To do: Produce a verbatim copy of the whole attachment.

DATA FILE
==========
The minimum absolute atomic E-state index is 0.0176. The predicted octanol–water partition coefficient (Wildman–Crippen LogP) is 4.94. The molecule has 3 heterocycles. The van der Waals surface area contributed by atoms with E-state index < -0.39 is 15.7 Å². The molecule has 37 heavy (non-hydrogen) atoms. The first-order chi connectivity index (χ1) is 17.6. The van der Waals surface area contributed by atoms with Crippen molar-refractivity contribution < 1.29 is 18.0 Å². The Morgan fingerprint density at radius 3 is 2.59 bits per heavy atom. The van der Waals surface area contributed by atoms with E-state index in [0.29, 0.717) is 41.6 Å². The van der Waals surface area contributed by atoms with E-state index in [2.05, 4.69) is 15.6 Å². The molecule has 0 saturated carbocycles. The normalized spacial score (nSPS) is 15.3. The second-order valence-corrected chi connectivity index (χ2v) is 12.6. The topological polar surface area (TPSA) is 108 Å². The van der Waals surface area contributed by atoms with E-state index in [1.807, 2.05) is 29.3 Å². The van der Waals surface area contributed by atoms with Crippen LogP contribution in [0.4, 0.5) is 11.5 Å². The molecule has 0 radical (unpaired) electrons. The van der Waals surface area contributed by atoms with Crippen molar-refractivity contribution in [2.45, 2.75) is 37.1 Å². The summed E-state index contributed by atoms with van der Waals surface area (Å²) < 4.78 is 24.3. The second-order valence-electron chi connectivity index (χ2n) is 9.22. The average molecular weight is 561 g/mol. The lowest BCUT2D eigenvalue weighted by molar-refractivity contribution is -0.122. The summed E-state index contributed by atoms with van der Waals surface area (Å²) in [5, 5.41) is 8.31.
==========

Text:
The minimum absolute atomic E-state index is 0.0176. The predicted octanol–water partition coefficient (Wildman–Crippen LogP) is 4.94. The molecule has 3 heterocycles. The van der Waals surface area contributed by atoms with E-state index < -0.39 is 15.7 Å². The molecule has 37 heavy (non-hydrogen) atoms. The first-order chi connectivity index (χ1) is 17.6. The van der Waals surface area contributed by atoms with Crippen molar-refractivity contribution < 1.29 is 18.0 Å². The Morgan fingerprint density at radius 3 is 2.59 bits per heavy atom. The van der Waals surface area contributed by atoms with E-state index in [0.29, 0.717) is 41.6 Å². The van der Waals surface area contributed by atoms with E-state index in [2.05, 4.69) is 15.6 Å². The molecule has 0 saturated carbocycles. The normalized spacial score (nSPS) is 15.3. The second-order valence-corrected chi connectivity index (χ2v) is 12.6. The topological polar surface area (TPSA) is 108 Å². The van der Waals surface area contributed by atoms with E-state index in [1.807, 2.05) is 29.3 Å². The van der Waals surface area contributed by atoms with Crippen LogP contribution in [0.4, 0.5) is 11.5 Å². The molecule has 0 radical (unpaired) electrons. The van der Waals surface area contributed by atoms with Crippen molar-refractivity contribution in [2.45, 2.75) is 37.1 Å². The summed E-state index contributed by atoms with van der Waals surface area (Å²) < 4.78 is 24.3. The second-order valence-electron chi connectivity index (χ2n) is 9.22. The average molecular weight is 561 g/mol. The lowest BCUT2D eigenvalue weighted by molar-refractivity contribution is -0.122. The summed E-state index contributed by atoms with van der Waals surface area (Å²) in [5, 5.41) is 8.31.